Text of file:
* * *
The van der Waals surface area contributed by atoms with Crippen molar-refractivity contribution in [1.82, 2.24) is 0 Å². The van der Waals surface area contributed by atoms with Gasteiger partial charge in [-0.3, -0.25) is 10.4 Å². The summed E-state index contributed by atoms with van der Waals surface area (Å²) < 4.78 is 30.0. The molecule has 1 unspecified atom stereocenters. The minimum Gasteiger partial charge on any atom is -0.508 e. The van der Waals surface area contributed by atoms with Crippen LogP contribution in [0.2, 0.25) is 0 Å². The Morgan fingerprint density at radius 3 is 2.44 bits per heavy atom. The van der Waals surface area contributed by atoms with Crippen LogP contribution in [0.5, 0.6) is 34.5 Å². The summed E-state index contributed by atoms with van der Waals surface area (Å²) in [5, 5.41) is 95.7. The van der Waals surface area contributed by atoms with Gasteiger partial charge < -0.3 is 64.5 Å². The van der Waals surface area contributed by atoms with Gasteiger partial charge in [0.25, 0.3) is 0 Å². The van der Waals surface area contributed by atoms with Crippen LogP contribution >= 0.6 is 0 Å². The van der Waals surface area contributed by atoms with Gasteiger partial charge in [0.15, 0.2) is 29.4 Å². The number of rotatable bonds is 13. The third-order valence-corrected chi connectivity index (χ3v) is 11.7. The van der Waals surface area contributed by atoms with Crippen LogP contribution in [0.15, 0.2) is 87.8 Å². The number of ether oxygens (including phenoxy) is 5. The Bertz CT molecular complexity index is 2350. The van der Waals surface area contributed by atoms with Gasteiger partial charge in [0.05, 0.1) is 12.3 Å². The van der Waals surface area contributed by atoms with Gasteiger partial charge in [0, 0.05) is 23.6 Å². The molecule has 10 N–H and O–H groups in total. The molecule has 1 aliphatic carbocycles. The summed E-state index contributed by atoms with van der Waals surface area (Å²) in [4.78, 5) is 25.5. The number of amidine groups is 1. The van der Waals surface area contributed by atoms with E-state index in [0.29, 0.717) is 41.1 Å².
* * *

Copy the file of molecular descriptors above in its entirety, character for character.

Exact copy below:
The van der Waals surface area contributed by atoms with Crippen molar-refractivity contribution in [1.82, 2.24) is 0 Å². The van der Waals surface area contributed by atoms with Gasteiger partial charge in [-0.3, -0.25) is 10.4 Å². The summed E-state index contributed by atoms with van der Waals surface area (Å²) < 4.78 is 30.0. The molecule has 1 unspecified atom stereocenters. The minimum Gasteiger partial charge on any atom is -0.508 e. The van der Waals surface area contributed by atoms with Crippen LogP contribution in [0.2, 0.25) is 0 Å². The Morgan fingerprint density at radius 3 is 2.44 bits per heavy atom. The van der Waals surface area contributed by atoms with Crippen LogP contribution in [0.5, 0.6) is 34.5 Å². The summed E-state index contributed by atoms with van der Waals surface area (Å²) in [5, 5.41) is 95.7. The van der Waals surface area contributed by atoms with Gasteiger partial charge < -0.3 is 64.5 Å². The van der Waals surface area contributed by atoms with Gasteiger partial charge in [0.25, 0.3) is 0 Å². The van der Waals surface area contributed by atoms with Crippen LogP contribution >= 0.6 is 0 Å². The van der Waals surface area contributed by atoms with Gasteiger partial charge in [0.15, 0.2) is 29.4 Å². The number of rotatable bonds is 13. The third-order valence-corrected chi connectivity index (χ3v) is 11.7. The van der Waals surface area contributed by atoms with Crippen LogP contribution in [0.15, 0.2) is 87.8 Å². The number of ether oxygens (including phenoxy) is 5. The Bertz CT molecular complexity index is 2350. The van der Waals surface area contributed by atoms with Gasteiger partial charge in [0.05, 0.1) is 12.3 Å². The van der Waals surface area contributed by atoms with Gasteiger partial charge in [0, 0.05) is 23.6 Å². The molecule has 10 N–H and O–H groups in total. The molecule has 1 aliphatic carbocycles. The summed E-state index contributed by atoms with van der Waals surface area (Å²) in [4.78, 5) is 25.5. The number of amidine groups is 1. The van der Waals surface area contributed by atoms with E-state index in [0.29, 0.717) is 41.1 Å².